William Mineard Bennett

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William Mineard Bennett
William Mineard Bennett, by William Mineard Bennett.jpg
Self portrait (1815)
Born 1778
Died (1858-10-17)17 October 1858
Education Abraham Ezekiel; Thomas Lawrence; Venanzio Rauzzini
Known for painting; vocalist

William Mineard Bennet (1778–1858), was an English miniature-painter, singer and composer.


Bennett was born at Exeter in 1778.[1] While apprenticed to the engraver Abraham Ezekiel in the city, he learned Hebrew and became enthusiastic about music.[2] Following the expiration of his apprenticeship he moved to London and set himself up as miniature painter. He studied under Sir Thomas Lawrence, and gained a considerable reputation as a painter of portraits and miniatures. He mixed with many of the most distinguished literary men of that day, among whom his wit and talents made him a great favourite.[1] In 1806, however, he moved to Bath, to study with the singing teacher Rauzzini. In December of that year he made his first public appearance as a singer at a concert in Bath, at which he performed an air composed by Rauzzini. According to an article in the Monthly Review, "his reception was most flattering; the song was loudly encored, and, in one of Handel's songs, he was equally successful. After this, he continued to sing at the concerts, during the season, and also at the catch club, held at York-house".[2]

The Monthly Review continued:

Mr. Bennett had long determined to make trial of the stage ; and, towards the end of the season, made his debut in the character of Prince Orlando, in the comic opera of The Cabinet. His reception here was more flattering than at the concerts, and he made an engagement with the managers to play a few nights ; which he did, in the following characters: Don Carlos, in the Duenna; Young Meadows, in Love in a Village; Don Alphonso, in The Castle of Andalusia; Lord William, in the Haunted Tower; Paul, in Paul and Virginia; and Patrick, in The Poor Soldier—in all of which he gave much satisfaction.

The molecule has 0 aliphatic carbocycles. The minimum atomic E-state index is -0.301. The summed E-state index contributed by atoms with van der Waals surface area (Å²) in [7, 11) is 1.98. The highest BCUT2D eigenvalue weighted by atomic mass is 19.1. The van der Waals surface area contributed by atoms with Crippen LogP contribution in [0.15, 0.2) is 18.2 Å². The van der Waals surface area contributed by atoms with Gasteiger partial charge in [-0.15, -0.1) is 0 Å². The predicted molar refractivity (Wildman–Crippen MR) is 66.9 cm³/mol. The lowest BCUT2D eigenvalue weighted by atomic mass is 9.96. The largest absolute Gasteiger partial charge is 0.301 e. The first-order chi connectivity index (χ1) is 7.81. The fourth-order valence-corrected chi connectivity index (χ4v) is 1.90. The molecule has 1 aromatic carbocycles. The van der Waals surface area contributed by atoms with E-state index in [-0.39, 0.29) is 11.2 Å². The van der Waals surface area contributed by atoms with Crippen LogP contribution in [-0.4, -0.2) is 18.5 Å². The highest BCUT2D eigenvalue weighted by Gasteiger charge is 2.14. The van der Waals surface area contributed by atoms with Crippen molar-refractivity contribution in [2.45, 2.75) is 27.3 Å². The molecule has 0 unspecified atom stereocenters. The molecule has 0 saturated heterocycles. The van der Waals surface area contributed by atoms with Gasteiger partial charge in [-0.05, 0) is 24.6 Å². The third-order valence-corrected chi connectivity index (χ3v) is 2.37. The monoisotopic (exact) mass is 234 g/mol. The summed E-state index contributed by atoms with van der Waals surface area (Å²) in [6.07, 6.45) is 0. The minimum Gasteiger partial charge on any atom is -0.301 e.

Just before the opening of the Hay-market theatre, in the same season, he received an offer to play six nights there, which he accepted; but to get up an opera was deemed impracticable, and he played the six nights in musical after-pieces. His first appearance before a London audience was in the character of Paul, in Paul and Virginia, it being only his seventh appearance on any stage, and his reception was extremely favourable to so young a performer."[2]

He remained in Bath for some time, continuing to work as a miniature painter while studying music, and published a few compositions including a glee called "The Stars of the night arise", a duet for two voices, entitled, "Sweet warbling bird with dulcet note", and a song called "The Victory off Trafalgar".[2]

Several of his works were exhibited at the Royal Academy between 1812 and 1816, and again in 1834 and 1835. He spent some years in Paris, where his talents won him the patronage and friendship of the Duc de Berri; but in 1844 he returned to Exeter, where, painting only as an amusement, he lived until his death, on 17 October 1858.[1]


  1. ^ a b c Graves, 1885
  2. ^ a b c d "Memoir of William Mineard Bennett". The Monthly Review: 76. February 1808.